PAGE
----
Warm Dense Matter


Justin Wark
Gianluca Gregori

Dense, warm plasmas are prevalent in nature, but notoriously difficult to model as they are very far from being ideal. An 'ideal' plasma is one where the thermal energy of the constituent particles is much greater than the mean Coulomb potential between them - which is equivalent to saying that there are many particles present within a sphere of radius the Debye length (the characteristic shielding length). As the thermal energy vastly exceeds the coulomb energy, many approximations can be made for such ideal plasmas (just as, for example, the interatomic forces in a Van de Waal's gas can be seen as a small perturbation to the ideal gas situation). However, in warm dense matter this approximation cannot be made. For example, in solid density matter the coulomb potential between electrons and ions are of order eV, or ten of eV, so even very hot solid-density matter is far from ideal (recall 1 eV is about 11,000 Kelvin). Also, for WDM, we can't make the opposite approximation that the coulomb energy exceeds the thermal energy (which is what we do when we model solid crystals, which have eV binding energies, but room temperature is only a perturbation of 1/40th eV). Hence WDM is in a 'non-man's land' where the thermal energies and coulomb energies are comparable, and no perturbation approach is valid. However, this sort of material is found in all measure of astrophysical situations - within the stars and the giant planets - yet it is very poorly understood in terms of its equation of state and transport properties.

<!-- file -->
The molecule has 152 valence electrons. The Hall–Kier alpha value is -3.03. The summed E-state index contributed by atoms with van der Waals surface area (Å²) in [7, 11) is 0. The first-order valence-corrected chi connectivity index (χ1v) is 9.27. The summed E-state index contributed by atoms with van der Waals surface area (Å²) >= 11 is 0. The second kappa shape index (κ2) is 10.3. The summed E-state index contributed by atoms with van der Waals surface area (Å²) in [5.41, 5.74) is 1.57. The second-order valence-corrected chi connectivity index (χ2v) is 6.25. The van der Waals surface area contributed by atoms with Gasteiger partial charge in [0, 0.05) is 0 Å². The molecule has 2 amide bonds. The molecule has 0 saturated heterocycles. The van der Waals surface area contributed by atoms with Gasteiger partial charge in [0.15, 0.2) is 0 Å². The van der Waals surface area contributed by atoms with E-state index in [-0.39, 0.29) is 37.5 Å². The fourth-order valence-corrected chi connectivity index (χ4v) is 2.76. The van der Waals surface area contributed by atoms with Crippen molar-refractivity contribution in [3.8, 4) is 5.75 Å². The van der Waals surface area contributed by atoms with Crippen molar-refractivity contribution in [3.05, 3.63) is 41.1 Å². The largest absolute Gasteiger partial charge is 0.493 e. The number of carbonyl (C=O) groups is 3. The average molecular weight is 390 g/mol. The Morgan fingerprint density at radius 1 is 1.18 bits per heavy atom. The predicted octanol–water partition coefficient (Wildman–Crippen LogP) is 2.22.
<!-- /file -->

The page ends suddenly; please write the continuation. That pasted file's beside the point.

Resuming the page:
Within the Oxford group and the OxCHEDS consortium we aim to create and diagnose such matter under laboratory conditions, as well as develop the fundamental theory of its properties. This type of matter, being dense and hot, is typically at very high pressures - certainly many millions of atmospheres, and as soon as it is created thus has a tendency to rapidly expand. For this reason we create the matter with very short burst (down to a few femtoseconds) of optical or X-ray lasers, and then interrogate the conditions and properties before the sample has time to expand. Current projects are investigating the equation of state, the ionization and optical properties, and the transport properties of this fascinating regime of the phase space of matter.